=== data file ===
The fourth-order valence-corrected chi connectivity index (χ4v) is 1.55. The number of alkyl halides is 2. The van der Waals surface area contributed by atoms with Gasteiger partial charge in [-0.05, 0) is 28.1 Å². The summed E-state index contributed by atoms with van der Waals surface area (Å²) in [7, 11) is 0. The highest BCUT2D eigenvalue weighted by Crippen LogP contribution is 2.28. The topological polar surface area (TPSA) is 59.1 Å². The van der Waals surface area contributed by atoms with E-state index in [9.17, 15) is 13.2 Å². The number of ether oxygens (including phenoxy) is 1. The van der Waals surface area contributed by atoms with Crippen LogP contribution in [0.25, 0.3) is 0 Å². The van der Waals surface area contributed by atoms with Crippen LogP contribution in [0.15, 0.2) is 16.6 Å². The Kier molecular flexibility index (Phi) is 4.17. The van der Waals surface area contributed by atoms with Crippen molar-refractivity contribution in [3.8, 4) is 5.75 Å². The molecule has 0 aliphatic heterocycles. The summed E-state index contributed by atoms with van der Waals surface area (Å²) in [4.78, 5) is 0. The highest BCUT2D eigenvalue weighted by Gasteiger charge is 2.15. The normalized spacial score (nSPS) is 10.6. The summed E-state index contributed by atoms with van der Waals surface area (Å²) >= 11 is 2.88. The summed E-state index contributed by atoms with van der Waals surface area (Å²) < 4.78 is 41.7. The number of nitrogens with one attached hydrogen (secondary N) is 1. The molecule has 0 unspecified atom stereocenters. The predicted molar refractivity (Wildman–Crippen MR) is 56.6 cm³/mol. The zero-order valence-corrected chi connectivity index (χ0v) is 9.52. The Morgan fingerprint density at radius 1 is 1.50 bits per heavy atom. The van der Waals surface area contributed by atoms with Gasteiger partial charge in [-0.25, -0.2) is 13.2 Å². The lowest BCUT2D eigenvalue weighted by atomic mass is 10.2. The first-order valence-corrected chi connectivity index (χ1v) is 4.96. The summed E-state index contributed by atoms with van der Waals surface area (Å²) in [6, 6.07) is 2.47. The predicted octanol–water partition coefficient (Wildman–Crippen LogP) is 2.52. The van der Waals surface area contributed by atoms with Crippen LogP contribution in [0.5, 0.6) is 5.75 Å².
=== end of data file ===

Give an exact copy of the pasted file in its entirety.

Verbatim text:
The fourth-order valence-corrected chi connectivity index (χ4v) is 1.55. The number of alkyl halides is 2. The van der Waals surface area contributed by atoms with Gasteiger partial charge in [-0.05, 0) is 28.1 Å². The summed E-state index contributed by atoms with van der Waals surface area (Å²) in [7, 11) is 0. The highest BCUT2D eigenvalue weighted by Crippen LogP contribution is 2.28. The topological polar surface area (TPSA) is 59.1 Å². The van der Waals surface area contributed by atoms with E-state index in [9.17, 15) is 13.2 Å². The number of ether oxygens (including phenoxy) is 1. The van der Waals surface area contributed by atoms with Crippen LogP contribution in [0.25, 0.3) is 0 Å². The van der Waals surface area contributed by atoms with Crippen LogP contribution in [0.15, 0.2) is 16.6 Å². The Kier molecular flexibility index (Phi) is 4.17. The van der Waals surface area contributed by atoms with Crippen molar-refractivity contribution in [3.8, 4) is 5.75 Å². The molecule has 0 aliphatic heterocycles. The summed E-state index contributed by atoms with van der Waals surface area (Å²) in [4.78, 5) is 0. The highest BCUT2D eigenvalue weighted by Gasteiger charge is 2.15. The normalized spacial score (nSPS) is 10.6. The summed E-state index contributed by atoms with van der Waals surface area (Å²) >= 11 is 2.88. The summed E-state index contributed by atoms with van der Waals surface area (Å²) < 4.78 is 41.7. The number of nitrogens with one attached hydrogen (secondary N) is 1. The molecule has 0 unspecified atom stereocenters. The predicted molar refractivity (Wildman–Crippen MR) is 56.6 cm³/mol. The zero-order valence-corrected chi connectivity index (χ0v) is 9.52. The Morgan fingerprint density at radius 1 is 1.50 bits per heavy atom. The van der Waals surface area contributed by atoms with Gasteiger partial charge in [-0.25, -0.2) is 13.2 Å². The lowest BCUT2D eigenvalue weighted by atomic mass is 10.2. The first-order valence-corrected chi connectivity index (χ1v) is 4.96. The summed E-state index contributed by atoms with van der Waals surface area (Å²) in [6, 6.07) is 2.47. The predicted octanol–water partition coefficient (Wildman–Crippen LogP) is 2.52. The van der Waals surface area contributed by atoms with Crippen LogP contribution in [0.5, 0.6) is 5.75 Å².